One of the highlights of the 5th grade Chinese Program curriculum is a unique cultural exchange program with our sister school, QiuShi Elementary School, in Hangzhou, China. We visit them each April and they in return come to visit us in October. Between visits, the students keep in contact with each other by Skype or email. When QiuShi students visit us in the fall, INTL* parents try to host the students who hosted their children in China the previous April. It is truly like a family reunion. The fond relationship that we have built with QiuShi over ten years makes INTL’s exchange program well known and authentic.
This is my 5th year teaching 5th grade at INTL. Having taken the students to Hangzhou twice in the past, and being impressed by QiuShi’s students, teachers, and their hospitality, I wanted to return the favor and showcase our school. Like previous years, while everyone was busy settling in for the beginning of the year, I also had to prepare my 5th graders for the QuiShi students’ visit. This is a major event in the Chinese Program and happens each year in early October.
The week prior to their arrival, our 5th graders practiced singing their welcoming songs and prepared a presentation of an overview of INTL. Although every year we are under some time constraint to be well-prepared, the performance and presentation always turn out fantastic. As I recall, QiuShi’s teachers were impressed with our students’ lively singing and dancing. Their remarks about the performance and presentation over the years are always related to how open and student-centered America’s education is, how we care about each student’s individuality, and how good our students’ Chinese is.
This year we welcomed twenty-eight QiuShi 6th graders. On the first day, after our students’ performance and presentation, QiuShi students were spilt into two groups. One stayed with 5th grade and the other stayed with middle school. Discussing with our middle school teacher Jin Huo, we prepared an icebreaker activity, inspired by the adult speed-dating concept. The students sat face-to-face answering open-ended questions given by the teachers. Topics included hobbies, birthdays, pets, and lives in China and America. It was truly a cultural exchange as our students built connections with these Chinese students.
For ten years, we have sustained friendship and sisterhood with QiuShi, all thanks to our students. Watching them having so much fun talking, sharing things in common, speaking Chinese freely and confidently, and stepping out of their comfort zones to make international friends who they just met half an hour ago, I was moved by how successfully our Chinese program has developed for almost two decades!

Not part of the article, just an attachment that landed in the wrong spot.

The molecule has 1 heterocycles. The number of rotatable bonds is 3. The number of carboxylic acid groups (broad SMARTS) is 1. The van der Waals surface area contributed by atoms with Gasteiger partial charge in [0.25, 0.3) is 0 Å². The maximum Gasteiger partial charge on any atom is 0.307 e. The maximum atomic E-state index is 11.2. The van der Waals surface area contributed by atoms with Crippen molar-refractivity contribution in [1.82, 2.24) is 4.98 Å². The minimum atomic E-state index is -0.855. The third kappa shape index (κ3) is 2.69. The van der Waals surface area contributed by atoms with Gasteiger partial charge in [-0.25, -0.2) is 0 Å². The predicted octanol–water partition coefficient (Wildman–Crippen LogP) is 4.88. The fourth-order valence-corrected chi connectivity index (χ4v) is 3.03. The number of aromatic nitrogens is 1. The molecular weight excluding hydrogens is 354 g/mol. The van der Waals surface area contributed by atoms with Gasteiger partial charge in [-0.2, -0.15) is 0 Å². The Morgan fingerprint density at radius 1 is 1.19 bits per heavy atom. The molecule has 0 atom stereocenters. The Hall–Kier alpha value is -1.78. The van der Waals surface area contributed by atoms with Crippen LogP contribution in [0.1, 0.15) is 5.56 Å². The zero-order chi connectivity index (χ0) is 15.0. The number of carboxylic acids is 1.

On Wednesday, we had a full exchange experience with QiuShi all day long. Based on the schedule, Chinese students were in Kirsten Liepmann’s Math class and Haiying Yang’s Art class. Planning and brainstorming with Kirsten and Haiying, we came up with a collaborative interdisciplinary project that would involve all three subjects and symbolize the international sisterhood and friendship that INTL has built with QiuShi.
In math, we asked each student to make a body figure and write three facts about themselves by using a fraction/decimal, whole number, and a percentage in both languages. It was amazing to see how the students helped each other with grammar and sentence structures in both English and Chinese. In art, we split forty-five students into nine groups and asked each group to create one ninth of a mosaic globe by using colors found in magazines. After we assembled all nine pieces, we surrounded the globe with the forty-five figures that the students had previously created. The final project not only shows each student’s individuality but also depicts a unique cultural exchange between the two countries.
After recess, I prepared an American cultural fair for the Chinese class. Planning with room parent Eileen Horng, we set up five different hands-on activities for QiuShi students to experience. My 5th graders’ job was to explain, teach them, and show off! It was great to have some moms stationed at each activity. The activities were cookie decorating, picture frame making, lanyard making, caramel apple decorating, and dream catcher making. Our students did a fantastic job presenting themselves, using the language for a real-world purpose, and truly embodying INTL’s mission statement.
2014 is the tenth year of a strong relationship between INTL and QiuShi. It is also an INTL’s tradition that our students keep in touch with their Chinese friends over the years. With this valuable cultural experience, I couldn’t agree any more that an INTL education helps our students become truly bilingual and bicultural. I look forward to seeing the growth of both schools, and to further developing our partnership in the future.
*In 2020, the International School of the Peninsula (ISTP) formally changed its name to Silicon Valley International School (INTL) to better reflect its bilingual programs, location, and international values.